Since last September I’ve been a member of the Townsend Fellows program at UC Berkeley. My contribution to the program was an essay on the scholarly publishing crisis in literature studies, taken as a symptom of larger ways in which the humanities are shifting to accommodate social, technological, and economic change. I presented to the group today, and got very helpful comments and feedback from the other Fellows.
Warning: essay is in High Draft; footnotes in particular are very messy. Please feel free to send comments and suggestions to me at kmunro at library dot berkeley dot com.
Here’s an innovative (and charming) example of using creative, mobile instructional technology to reach students where they are: in this case, on the bus. For three hours a day. Why not a schoolbus wireless network? Why not, indeed.
One of the latest additions to the PRIMO database, Baruch College’s Beginner’s Guide to Business Research, hits it out of the park, in my opinion. The production quality is higher than I’ve seen in most other library tutorials, and the instructional design elements are very strong. There’s well-timed audio, a good script, straightforward but flexible navigation, and a real sense of modularity–you can move around between components without losing your place. It’s also very content-rich.
The flip side of all this is that a large part of the tutorial development, including the coding and elements of the instructional design, was outsourced to Kognito Solutions. They did a terrific job and it sounds (from the PRIMO interview) as though they worked collegially with the librarians involved. So good for Baruch and Kognito, but it’s still an open question as to how those of us without dedicated in-house programmers and developers can replicate this level of work.
I posted recently about my interest in how educational technology ties into issues of social justice, in a very broad sense. That’s what got me interested in librarianship, in education, and in technology–how these things can help move us forward together, in a world where things seem naturally to fall apart.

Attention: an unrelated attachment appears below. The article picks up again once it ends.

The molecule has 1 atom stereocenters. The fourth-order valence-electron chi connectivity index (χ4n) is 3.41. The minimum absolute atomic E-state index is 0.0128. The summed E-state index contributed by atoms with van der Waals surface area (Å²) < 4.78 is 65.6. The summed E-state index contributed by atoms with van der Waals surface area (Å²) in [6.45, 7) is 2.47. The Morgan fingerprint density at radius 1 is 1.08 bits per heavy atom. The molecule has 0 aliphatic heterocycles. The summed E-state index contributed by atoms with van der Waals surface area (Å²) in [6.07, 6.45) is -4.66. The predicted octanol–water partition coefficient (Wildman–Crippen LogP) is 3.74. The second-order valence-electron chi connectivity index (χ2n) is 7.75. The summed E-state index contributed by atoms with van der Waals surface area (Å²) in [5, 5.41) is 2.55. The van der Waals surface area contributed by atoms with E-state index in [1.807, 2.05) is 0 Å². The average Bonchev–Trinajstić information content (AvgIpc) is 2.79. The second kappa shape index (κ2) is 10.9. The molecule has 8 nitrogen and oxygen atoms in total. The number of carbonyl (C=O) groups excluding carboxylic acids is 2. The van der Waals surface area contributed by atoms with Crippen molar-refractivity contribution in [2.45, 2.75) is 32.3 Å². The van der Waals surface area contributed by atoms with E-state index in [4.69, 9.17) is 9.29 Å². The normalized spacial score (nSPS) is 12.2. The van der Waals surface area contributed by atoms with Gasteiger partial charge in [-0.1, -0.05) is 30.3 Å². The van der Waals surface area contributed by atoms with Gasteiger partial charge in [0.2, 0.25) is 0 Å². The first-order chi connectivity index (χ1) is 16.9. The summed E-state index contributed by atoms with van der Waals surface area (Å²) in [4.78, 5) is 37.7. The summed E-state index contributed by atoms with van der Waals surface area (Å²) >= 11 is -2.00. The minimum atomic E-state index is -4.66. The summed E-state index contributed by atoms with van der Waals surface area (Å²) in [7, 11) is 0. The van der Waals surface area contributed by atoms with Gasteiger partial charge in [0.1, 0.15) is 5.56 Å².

I noticed a great example of a technology-focused social justice project in this article on Wired: Muni Wi-Fi Power Hope at San Francisco Housing Project. It’s a great example of the sort of thing we should consider when we think about those ACRL Top Ten Assumptions For the Future of Academic Libraries.
I agree with most of those assumptions–I think we’re looking at a future of greater digitization, more demand and funding for technology-based services, increased distance learning, and so on. That means we need to start thinking now about how we’ll make sure that everyone gets to come along for the ride. If we don’t want to see the digital divide in our communities and student bodies get wider and wider, we should probably make sure everyone has a decent Internet connection before they even come to university.
The project described above was carried out by the Community Technology Foundation of California, which looks like a very cool group. I’d be interested to see whether there’s a role for groups like ACRL or ALA in connecting with these kinds of socially-engaged education and technology projects. We know that student success in university actually depends in large part on what kinds of opportunities they get before they ever walk onto a campus, so maybe IS, LITA, and SRRT should get together around a table and start talking about this stuff.
Quote of the day, sent to me by someone working in sustainable architecture and design:
“My two favorite things in life are libraries and bicycles. They both move people forward without wasting anything. The perfect day: riding a bike to the library.”
–Peter Golkin, museum spokesman (1966- )